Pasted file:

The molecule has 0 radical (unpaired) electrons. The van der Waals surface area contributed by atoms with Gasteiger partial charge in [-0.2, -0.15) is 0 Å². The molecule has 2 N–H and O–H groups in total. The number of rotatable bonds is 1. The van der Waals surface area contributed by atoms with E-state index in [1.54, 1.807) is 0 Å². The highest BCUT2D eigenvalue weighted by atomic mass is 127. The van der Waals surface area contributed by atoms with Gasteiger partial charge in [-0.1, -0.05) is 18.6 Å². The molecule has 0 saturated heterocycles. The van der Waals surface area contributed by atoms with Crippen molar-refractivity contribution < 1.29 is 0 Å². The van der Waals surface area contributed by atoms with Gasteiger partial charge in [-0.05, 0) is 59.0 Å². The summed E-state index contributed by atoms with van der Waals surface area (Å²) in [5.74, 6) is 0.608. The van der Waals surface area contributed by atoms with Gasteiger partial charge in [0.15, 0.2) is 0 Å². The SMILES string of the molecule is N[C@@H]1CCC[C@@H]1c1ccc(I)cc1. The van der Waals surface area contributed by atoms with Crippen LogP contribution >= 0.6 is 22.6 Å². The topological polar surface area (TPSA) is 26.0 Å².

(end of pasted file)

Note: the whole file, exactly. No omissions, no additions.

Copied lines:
The molecule has 0 radical (unpaired) electrons. The van der Waals surface area contributed by atoms with Gasteiger partial charge in [-0.2, -0.15) is 0 Å². The molecule has 2 N–H and O–H groups in total. The number of rotatable bonds is 1. The van der Waals surface area contributed by atoms with E-state index in [1.54, 1.807) is 0 Å². The highest BCUT2D eigenvalue weighted by atomic mass is 127. The van der Waals surface area contributed by atoms with Gasteiger partial charge in [-0.1, -0.05) is 18.6 Å². The molecule has 0 saturated heterocycles. The van der Waals surface area contributed by atoms with Crippen molar-refractivity contribution < 1.29 is 0 Å². The van der Waals surface area contributed by atoms with Gasteiger partial charge in [-0.05, 0) is 59.0 Å². The summed E-state index contributed by atoms with van der Waals surface area (Å²) in [5.74, 6) is 0.608. The van der Waals surface area contributed by atoms with Gasteiger partial charge in [0.15, 0.2) is 0 Å². The SMILES string of the molecule is N[C@@H]1CCC[C@@H]1c1ccc(I)cc1. The van der Waals surface area contributed by atoms with Crippen LogP contribution >= 0.6 is 22.6 Å². The topological polar surface area (TPSA) is 26.0 Å².